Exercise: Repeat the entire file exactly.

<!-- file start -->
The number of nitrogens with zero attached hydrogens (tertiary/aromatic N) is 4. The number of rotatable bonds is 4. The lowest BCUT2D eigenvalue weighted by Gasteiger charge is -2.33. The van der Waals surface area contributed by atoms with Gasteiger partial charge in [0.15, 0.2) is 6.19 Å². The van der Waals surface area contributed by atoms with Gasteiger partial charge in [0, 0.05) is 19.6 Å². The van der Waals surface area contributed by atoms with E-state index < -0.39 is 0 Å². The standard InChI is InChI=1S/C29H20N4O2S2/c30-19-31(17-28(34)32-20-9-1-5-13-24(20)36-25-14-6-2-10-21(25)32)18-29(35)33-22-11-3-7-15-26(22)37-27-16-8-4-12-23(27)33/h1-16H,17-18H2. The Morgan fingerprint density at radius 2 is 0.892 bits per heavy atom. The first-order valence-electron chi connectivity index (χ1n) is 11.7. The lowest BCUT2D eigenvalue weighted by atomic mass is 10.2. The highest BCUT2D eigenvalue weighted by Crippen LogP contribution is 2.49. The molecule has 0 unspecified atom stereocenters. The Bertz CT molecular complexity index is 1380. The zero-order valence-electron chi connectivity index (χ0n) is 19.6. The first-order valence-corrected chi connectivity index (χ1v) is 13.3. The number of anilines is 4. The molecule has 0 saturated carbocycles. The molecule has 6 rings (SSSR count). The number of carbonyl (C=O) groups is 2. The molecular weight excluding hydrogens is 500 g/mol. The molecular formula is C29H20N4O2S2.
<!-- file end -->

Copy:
The number of nitrogens with zero attached hydrogens (tertiary/aromatic N) is 4. The number of rotatable bonds is 4. The lowest BCUT2D eigenvalue weighted by Gasteiger charge is -2.33. The van der Waals surface area contributed by atoms with Gasteiger partial charge in [0.15, 0.2) is 6.19 Å². The van der Waals surface area contributed by atoms with Gasteiger partial charge in [0, 0.05) is 19.6 Å². The van der Waals surface area contributed by atoms with E-state index < -0.39 is 0 Å². The standard InChI is InChI=1S/C29H20N4O2S2/c30-19-31(17-28(34)32-20-9-1-5-13-24(20)36-25-14-6-2-10-21(25)32)18-29(35)33-22-11-3-7-15-26(22)37-27-16-8-4-12-23(27)33/h1-16H,17-18H2. The Morgan fingerprint density at radius 2 is 0.892 bits per heavy atom. The first-order valence-electron chi connectivity index (χ1n) is 11.7. The lowest BCUT2D eigenvalue weighted by atomic mass is 10.2. The highest BCUT2D eigenvalue weighted by Crippen LogP contribution is 2.49. The molecule has 0 unspecified atom stereocenters. The Bertz CT molecular complexity index is 1380. The zero-order valence-electron chi connectivity index (χ0n) is 19.6. The first-order valence-corrected chi connectivity index (χ1v) is 13.3. The number of anilines is 4. The molecule has 0 saturated carbocycles. The molecule has 6 rings (SSSR count). The number of carbonyl (C=O) groups is 2. The molecular weight excluding hydrogens is 500 g/mol. The molecular formula is C29H20N4O2S2.